- The Washington Times - Sunday, February 28, 2016

ANALYSIS/OPINION:

VIERA, Fla. — Don’t ever change, Gio Gonzalez.

Oakland will always be close to my heart because they gave me my first opportunity in the big leagues, and the fans treated me great, but this is now my fifth season with the Nationals, where it was my first time to the playoffs, the first time I won 20 games,” Gonzalez said. “I’ve had an opportunity here to break out even more. The Nationals have been phenomenal to me, from the front office to the coaches to my teammates. I watched some guys grow up here. Some stay, some go, but the memories, the bond that we have built here is incredible. It’s been a great ride and I’ve loved every bit of it.”

You can beat down the Washington Nationals all you want. You can say they’ve underachieved, they’ve fallen short of expectations. You can make fun of them. You can attack them.

But you can’t take the joy — and perspective — out of Gonzalez.

“My personality is what has kept me humble in this game and enjoy every bit of it, so why not stay that way? There’s a reason why not all of us are made the same way. We don’t all have the same personalities, but we have the same instincts and goals, to go out there and try to win games. It is nice to have individual personalities here.

“For me, this is a dream come true, especially for a guy who grew up in Hialeah, Florida, where there weren’t many people who got this far. So, I am enjoying every bit of it. Knowing where I came from and what I went through, makes it all special.”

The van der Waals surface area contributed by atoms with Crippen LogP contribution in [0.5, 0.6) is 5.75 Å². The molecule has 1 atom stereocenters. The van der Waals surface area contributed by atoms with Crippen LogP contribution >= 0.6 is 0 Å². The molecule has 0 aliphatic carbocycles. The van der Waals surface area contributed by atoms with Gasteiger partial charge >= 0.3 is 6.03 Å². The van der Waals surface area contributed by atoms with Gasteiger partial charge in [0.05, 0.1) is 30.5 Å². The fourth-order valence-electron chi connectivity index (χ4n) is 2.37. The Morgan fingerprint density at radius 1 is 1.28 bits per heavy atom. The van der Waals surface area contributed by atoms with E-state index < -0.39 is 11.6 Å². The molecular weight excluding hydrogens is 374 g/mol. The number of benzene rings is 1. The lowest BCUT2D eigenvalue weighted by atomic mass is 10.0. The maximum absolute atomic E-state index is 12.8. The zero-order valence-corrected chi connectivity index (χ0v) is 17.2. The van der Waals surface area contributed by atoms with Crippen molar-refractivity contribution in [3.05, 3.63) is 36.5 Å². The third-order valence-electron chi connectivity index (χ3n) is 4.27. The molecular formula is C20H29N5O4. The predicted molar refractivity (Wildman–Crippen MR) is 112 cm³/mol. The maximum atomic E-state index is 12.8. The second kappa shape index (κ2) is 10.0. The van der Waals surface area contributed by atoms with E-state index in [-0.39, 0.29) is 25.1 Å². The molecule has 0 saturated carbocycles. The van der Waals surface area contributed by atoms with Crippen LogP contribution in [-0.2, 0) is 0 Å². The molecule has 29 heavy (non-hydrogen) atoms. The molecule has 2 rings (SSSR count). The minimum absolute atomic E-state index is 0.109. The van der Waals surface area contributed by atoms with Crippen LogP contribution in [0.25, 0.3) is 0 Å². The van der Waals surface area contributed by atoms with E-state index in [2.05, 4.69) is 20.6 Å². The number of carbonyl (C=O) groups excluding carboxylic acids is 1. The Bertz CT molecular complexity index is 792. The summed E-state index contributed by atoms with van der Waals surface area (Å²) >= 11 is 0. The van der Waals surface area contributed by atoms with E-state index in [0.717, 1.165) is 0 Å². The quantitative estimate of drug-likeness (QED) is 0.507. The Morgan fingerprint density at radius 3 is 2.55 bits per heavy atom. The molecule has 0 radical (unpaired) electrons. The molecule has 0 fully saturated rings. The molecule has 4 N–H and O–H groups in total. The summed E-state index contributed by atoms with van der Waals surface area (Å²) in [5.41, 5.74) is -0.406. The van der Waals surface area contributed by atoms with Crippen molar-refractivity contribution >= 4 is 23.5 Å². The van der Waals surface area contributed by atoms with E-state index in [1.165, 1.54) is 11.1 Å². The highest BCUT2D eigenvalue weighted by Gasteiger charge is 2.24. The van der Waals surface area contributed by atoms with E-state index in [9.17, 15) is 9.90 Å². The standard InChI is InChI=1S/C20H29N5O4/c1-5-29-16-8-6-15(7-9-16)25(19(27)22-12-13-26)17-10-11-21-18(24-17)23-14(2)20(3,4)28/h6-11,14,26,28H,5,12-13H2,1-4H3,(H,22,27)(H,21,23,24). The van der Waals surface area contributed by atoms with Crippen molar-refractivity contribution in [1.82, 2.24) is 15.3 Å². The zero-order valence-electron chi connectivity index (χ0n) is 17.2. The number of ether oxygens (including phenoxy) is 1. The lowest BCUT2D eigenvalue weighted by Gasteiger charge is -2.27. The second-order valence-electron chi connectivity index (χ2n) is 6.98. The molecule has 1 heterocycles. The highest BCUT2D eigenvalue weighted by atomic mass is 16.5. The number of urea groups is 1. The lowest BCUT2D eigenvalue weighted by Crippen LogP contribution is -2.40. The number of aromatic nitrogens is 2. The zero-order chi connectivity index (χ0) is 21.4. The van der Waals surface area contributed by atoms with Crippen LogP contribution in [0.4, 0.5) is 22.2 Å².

Gonzalez, 30, was “special” when he got here in the big December 2011 trade that sent prospects Brad Peacock, Tom Milone, Derek Norris and A.J. Cole. who the Nationals have since reacquired, to the Oakland Athletics. One month later, Gonzalez signed a five-year contract extension for $42 million — an extension that expires after this season, with club options for the next two years.

He was the ace of that 2012 National League East championship staff, winning 21 games, with 207 strikeouts and a 2.89 ERA. He finished third in the NL Cy Young voting and won the Warren Spahn Award for the best left-handed pitcher in baseball.

Gonzalez has been productive since then, 32-26, but his ERA has risen each season, from 3.36 to 3.57 to last year’s 3.79 as he continues to struggle with walks. He was eclipsed by the departed Jordan Zimmermann, the attention always paid to Stephen Strasburg and the arrival of Max Scherzer. He, like the Nationals, have fallen short of the expectations following that 2012 season, and they were far short last season with a second-place, 83-win finish.

“I really don’t know what happened last year,” he said. “We competed as hard as we could. It wasn’t our year. We’ve learned to move past that and get ready for this year. We’ve got a new manager, new coaches, new players that are going to help us build a winner. It was sad to see some of the guys I played with here for four years move on, but I am happy they are in better homes and more comfortable. I’m happy for Jordan, and the other guys, but I want to focus on what we want to accomplish. Like Dusty says, we hope we can stay healthy.